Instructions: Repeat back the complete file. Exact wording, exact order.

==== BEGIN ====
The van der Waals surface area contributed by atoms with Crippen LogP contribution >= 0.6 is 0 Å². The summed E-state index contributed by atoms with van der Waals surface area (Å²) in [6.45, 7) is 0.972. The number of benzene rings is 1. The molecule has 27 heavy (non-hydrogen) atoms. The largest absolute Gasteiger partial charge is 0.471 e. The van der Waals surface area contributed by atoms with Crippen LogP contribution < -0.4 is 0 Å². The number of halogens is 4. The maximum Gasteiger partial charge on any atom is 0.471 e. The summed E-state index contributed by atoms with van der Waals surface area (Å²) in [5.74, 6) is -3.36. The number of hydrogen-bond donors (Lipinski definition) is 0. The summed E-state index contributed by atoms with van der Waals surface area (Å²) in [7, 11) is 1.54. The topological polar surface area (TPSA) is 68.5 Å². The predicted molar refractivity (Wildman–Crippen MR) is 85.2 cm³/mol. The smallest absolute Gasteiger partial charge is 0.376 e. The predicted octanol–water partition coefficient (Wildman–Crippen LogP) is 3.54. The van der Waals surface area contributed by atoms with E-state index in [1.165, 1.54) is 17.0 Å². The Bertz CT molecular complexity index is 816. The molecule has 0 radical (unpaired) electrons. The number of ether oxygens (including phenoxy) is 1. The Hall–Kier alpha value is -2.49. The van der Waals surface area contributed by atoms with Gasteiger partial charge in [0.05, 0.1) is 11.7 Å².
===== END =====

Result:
The van der Waals surface area contributed by atoms with Crippen LogP contribution >= 0.6 is 0 Å². The summed E-state index contributed by atoms with van der Waals surface area (Å²) in [6.45, 7) is 0.972. The number of benzene rings is 1. The molecule has 27 heavy (non-hydrogen) atoms. The largest absolute Gasteiger partial charge is 0.471 e. The van der Waals surface area contributed by atoms with Crippen LogP contribution < -0.4 is 0 Å². The number of halogens is 4. The maximum Gasteiger partial charge on any atom is 0.471 e. The summed E-state index contributed by atoms with van der Waals surface area (Å²) in [5.74, 6) is -3.36. The number of hydrogen-bond donors (Lipinski definition) is 0. The summed E-state index contributed by atoms with van der Waals surface area (Å²) in [7, 11) is 1.54. The topological polar surface area (TPSA) is 68.5 Å². The predicted molar refractivity (Wildman–Crippen MR) is 85.2 cm³/mol. The smallest absolute Gasteiger partial charge is 0.376 e. The predicted octanol–water partition coefficient (Wildman–Crippen LogP) is 3.54. The van der Waals surface area contributed by atoms with E-state index in [1.165, 1.54) is 17.0 Å². The Bertz CT molecular complexity index is 816. The molecule has 0 radical (unpaired) electrons. The number of ether oxygens (including phenoxy) is 1. The Hall–Kier alpha value is -2.49. The van der Waals surface area contributed by atoms with Gasteiger partial charge in [0.05, 0.1) is 11.7 Å².